Statistics show that people would rather die than speak in public. Why is that? It’s built into us. Our nervous system consists of nerves and cells that carry messages to and from our brain and spinal cord. The sympathetic nervous system activates the “fight or flight” response within our bodies while the parasympathetic nervous system, often called the “rest and digest” system, is responsible for the “freeze” response. The “fight, flight or freeze” response is the physiological reaction that occurs when someone experiences fear or anxiety. But I’m giving a speech, not slaying a dragon!
Our bodies have been connected to the “fight, flight, or freeze” response since the days of the cavemen, who were always on guard waiting for a predator like the saber-toothed tiger to attack. When we detect danger, the amygdala in our brain sends a message to the hypothalamus which is the control centre in our brain. In turn the hypothalamus sends a message to the adrenal glands which then secrete adrenaline into our blood stream. This rush of adrenaline gives us added energy so that our muscles can respond to the perceived threat. With this added energy the cave men could kill the saber-toothed tiger, run away, play dead, or freeze, and the adrenaline would subside. However if there were a pack of saber-toothed tigers which the cave men would have to battle for a long time, the adrenal glands would then secrete the stress hormone cortisol.
So, back to your speech. We need a certain amount of energy to give a presentation or a speech, so there is more adrenaline rushing through our body than when we are home watching T.V., but if we are constantly anxious when we present, our cortisol level will stay high and that’s when we have a problem.
The cave man was constantly on guard, watching and ready to defend himself from perceived threats. This habitual pattern, spending all his time in anticipation of danger, made sense because the danger was real.
Jump ahead to present day: the threat is gone but the brain still reacts quickly to negative stimuli in the absence of any real threat. Our brain has a habitual pattern in which negative thoughts impact us quickly and with more force, than positive. Think about it. We gossip about negative things, we are more likely to write a letter of complaint rather than one of thanks, and when someone tells us four positive things about ourselves and one negative, we harp on the negative comment. The brain is like Velcro for negative and Teflon for positive. But we can change. The habitual pattern in our brain can be altered to produce a more positive outlook. This ability to change is called neuroplasticity.
Tense body, shallow breathing, sweating palms, increased heart rate are all symptoms of “Flight, Fight or Freeze” response. Here are some exercises that can help:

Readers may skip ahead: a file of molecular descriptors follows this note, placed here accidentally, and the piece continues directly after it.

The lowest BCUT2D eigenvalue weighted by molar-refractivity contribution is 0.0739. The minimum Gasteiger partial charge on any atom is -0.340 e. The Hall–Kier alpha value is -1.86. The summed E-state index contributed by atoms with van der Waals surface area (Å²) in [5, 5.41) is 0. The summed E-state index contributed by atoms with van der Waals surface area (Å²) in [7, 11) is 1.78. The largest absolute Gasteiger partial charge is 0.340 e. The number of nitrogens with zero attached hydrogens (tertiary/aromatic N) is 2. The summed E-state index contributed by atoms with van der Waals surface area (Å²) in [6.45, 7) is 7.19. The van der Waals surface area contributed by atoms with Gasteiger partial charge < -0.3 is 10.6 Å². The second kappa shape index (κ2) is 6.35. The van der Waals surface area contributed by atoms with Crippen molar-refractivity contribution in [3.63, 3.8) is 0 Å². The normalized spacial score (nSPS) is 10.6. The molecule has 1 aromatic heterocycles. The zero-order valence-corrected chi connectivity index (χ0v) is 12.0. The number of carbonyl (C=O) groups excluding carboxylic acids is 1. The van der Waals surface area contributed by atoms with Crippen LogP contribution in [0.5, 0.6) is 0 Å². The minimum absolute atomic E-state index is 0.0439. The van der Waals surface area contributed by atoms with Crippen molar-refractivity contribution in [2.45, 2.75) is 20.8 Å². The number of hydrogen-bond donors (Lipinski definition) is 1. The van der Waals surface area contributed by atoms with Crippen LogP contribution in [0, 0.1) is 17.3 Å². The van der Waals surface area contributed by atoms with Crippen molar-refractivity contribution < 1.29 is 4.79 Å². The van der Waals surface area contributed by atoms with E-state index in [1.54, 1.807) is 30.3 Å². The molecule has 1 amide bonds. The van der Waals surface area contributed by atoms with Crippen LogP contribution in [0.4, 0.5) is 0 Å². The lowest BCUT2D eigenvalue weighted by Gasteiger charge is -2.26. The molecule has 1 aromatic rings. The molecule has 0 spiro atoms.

This method of relaxation was devised by a doctor in the early 1930’s to help his patients with anxiety. It worked for them and it sure works for my clients.
Often people don’t realize they are holding tension in their bodies until they encounter this exercise. The complete exercise is on the website below. You either sit or lie down and tense and release certain muscle groups. Tense for 10 seconds, then release. The premise is to be aware of how the muscle group feels when they are released.
Ideally, when we breathe in, the breath should fill up our lungs. When we are fearful, we become tense and our breath rises up into our upper chest and only short breaths are taken. If you are chest breathing, you are holding tension in your chest and shoulders preventing air from going down to your lungs. You can even hyperventilate! An easy way to find out if you are breathing from your chest is to put hand on your lower abdomen and the other on your chest. On an inhale, whichever hand moves first is where you breathe first.
The Backward Circle
This is a beneficial exercise for many reasons: it drops the breath deep into the lungs, it activates the “Rest and Digest” Parasympathetic Nervous System which calms us.
Your arms are down by your sides. Move your hands in front of you and touch opposite fingertips. Pretend that you have a beach ball in front of you. When you breathe in, move your hands forward and out from your body, up and over the beach ball. On an exhale move your hands in and down to your pelvis. Try it with a count of 4 on the inhale and 4 on the exhale. You can count longer but make sure to use the same number of counts on the inhale and exhale.
“If you think you can do a thing, or you think you can’t do a thing, you’re right”
Freeing the body of unnecessary tension and dropping the breath helps reduce stress levels physiologically. However, stress also affects us psychologically. Remember how our brain reacts to negatives thoughts?
The mere thought of a walking up to a lectern to present a speech creates a negative response in someone with performance anxiety. And if you think that your speech is “terrible”, “boring”, “the audience won’t like me”, you won’t change your habitual negative pattern.
This is a practice that invites the imagination to create what you want in real life. Athletes use it all the time. Olympic Gold Medalist Clara Hughes:
“When I was on the line for my 5,000 metre race, nerve and all, I would say to myself ‘seven minutes. Seven minutes and it’s over. What are you going to do for the next seven minutes’. And that was pretty much it. That put me in the mindset that this has a beginning and an end. The in between was up to me. Back to the reality that it was an opportunity, not a chore.”
Envision a successful speech; go through it in your mind. The opening, smooth transitions, and a wonderful ending that brings the audience to their feet.
Try to incorporate these tips the next time you give a speech and leave the “Fight, Flight or Freeze” response to the caveman.